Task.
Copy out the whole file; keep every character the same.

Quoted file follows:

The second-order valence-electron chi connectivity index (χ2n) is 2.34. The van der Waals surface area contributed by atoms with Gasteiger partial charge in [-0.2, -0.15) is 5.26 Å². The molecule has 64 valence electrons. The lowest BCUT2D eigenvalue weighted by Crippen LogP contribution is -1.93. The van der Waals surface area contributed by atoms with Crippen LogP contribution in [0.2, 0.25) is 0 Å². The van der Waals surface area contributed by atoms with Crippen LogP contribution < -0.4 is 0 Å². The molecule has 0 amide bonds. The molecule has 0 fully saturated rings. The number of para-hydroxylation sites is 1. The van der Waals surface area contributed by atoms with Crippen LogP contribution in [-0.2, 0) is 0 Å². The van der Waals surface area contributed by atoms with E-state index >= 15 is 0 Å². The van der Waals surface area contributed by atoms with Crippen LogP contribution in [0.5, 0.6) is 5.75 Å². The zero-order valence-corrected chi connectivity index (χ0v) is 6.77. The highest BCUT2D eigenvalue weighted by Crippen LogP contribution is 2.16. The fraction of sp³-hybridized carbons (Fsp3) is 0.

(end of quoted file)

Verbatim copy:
The second-order valence-electron chi connectivity index (χ2n) is 2.34. The van der Waals surface area contributed by atoms with Gasteiger partial charge in [-0.2, -0.15) is 5.26 Å². The molecule has 64 valence electrons. The lowest BCUT2D eigenvalue weighted by Crippen LogP contribution is -1.93. The van der Waals surface area contributed by atoms with Crippen LogP contribution in [0.2, 0.25) is 0 Å². The van der Waals surface area contributed by atoms with Crippen LogP contribution < -0.4 is 0 Å². The molecule has 0 amide bonds. The molecule has 0 fully saturated rings. The number of para-hydroxylation sites is 1. The van der Waals surface area contributed by atoms with Crippen LogP contribution in [-0.2, 0) is 0 Å². The van der Waals surface area contributed by atoms with E-state index >= 15 is 0 Å². The van der Waals surface area contributed by atoms with Crippen LogP contribution in [0.5, 0.6) is 5.75 Å². The zero-order valence-corrected chi connectivity index (χ0v) is 6.77. The highest BCUT2D eigenvalue weighted by Crippen LogP contribution is 2.16. The fraction of sp³-hybridized carbons (Fsp3) is 0.